(b Glendale, CA, Dec 11, 1918; d Albuquerque, NM, May 13, 2002).
American painter, printmaker, art historian, writer and teacher. His appointment to the art faculty of the University of California, Los Angeles, in 1942 was interrupted by military service, and it was not until 1946 that he resumed his career as a teacher of the practice and theory of art. This took him to the universities of Kentucky (Lexington), Florida (Gainesville) and finally New Mexico (Albuquerque), where he served as Dean (1961–76). Despite academic demands, Adams always found time to paint and showed his work in over 50 solo exhibitions. Equally at home in oil, acrylic, watercolour and egg tempera, he was initially inspired by the abstracted cityscapes of Stuart Davis. Later he absorbed the lessons of Matisse, achieving particularly radiant paintings during the 1980s. In 1993 he was elected an Academician by the National Academy of Design.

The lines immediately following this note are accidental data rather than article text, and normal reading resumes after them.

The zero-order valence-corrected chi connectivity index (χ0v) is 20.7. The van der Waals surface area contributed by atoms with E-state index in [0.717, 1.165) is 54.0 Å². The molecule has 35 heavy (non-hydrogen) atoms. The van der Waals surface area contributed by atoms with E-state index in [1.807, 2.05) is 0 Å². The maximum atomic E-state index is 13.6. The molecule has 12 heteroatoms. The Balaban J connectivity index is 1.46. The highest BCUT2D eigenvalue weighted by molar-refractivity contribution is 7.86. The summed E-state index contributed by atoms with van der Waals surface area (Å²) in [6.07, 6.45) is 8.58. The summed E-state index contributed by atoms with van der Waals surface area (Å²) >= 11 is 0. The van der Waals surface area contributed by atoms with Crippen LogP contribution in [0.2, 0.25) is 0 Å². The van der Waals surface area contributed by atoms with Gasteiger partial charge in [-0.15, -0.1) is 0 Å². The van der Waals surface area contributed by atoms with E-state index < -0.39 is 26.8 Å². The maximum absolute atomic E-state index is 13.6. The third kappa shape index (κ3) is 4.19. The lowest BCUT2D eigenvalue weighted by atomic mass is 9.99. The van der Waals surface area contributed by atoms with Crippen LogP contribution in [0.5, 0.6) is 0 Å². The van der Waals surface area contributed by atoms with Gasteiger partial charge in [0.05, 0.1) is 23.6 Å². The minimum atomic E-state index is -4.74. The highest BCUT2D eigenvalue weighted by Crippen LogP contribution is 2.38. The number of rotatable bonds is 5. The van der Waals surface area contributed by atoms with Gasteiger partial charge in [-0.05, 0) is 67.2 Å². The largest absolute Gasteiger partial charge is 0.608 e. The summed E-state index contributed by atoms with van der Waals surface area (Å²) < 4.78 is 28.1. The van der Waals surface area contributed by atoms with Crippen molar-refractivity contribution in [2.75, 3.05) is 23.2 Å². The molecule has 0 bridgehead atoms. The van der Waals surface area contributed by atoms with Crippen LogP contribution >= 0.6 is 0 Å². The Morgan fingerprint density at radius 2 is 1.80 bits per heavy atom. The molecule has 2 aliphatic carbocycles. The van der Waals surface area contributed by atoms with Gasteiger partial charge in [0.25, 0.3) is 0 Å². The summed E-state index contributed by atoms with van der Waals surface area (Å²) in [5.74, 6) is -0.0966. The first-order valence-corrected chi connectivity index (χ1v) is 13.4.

In 1948, at Stanton Macdonald-Wright’s suggestion, Adams began to make lithographs with the Los Angeles printer, ...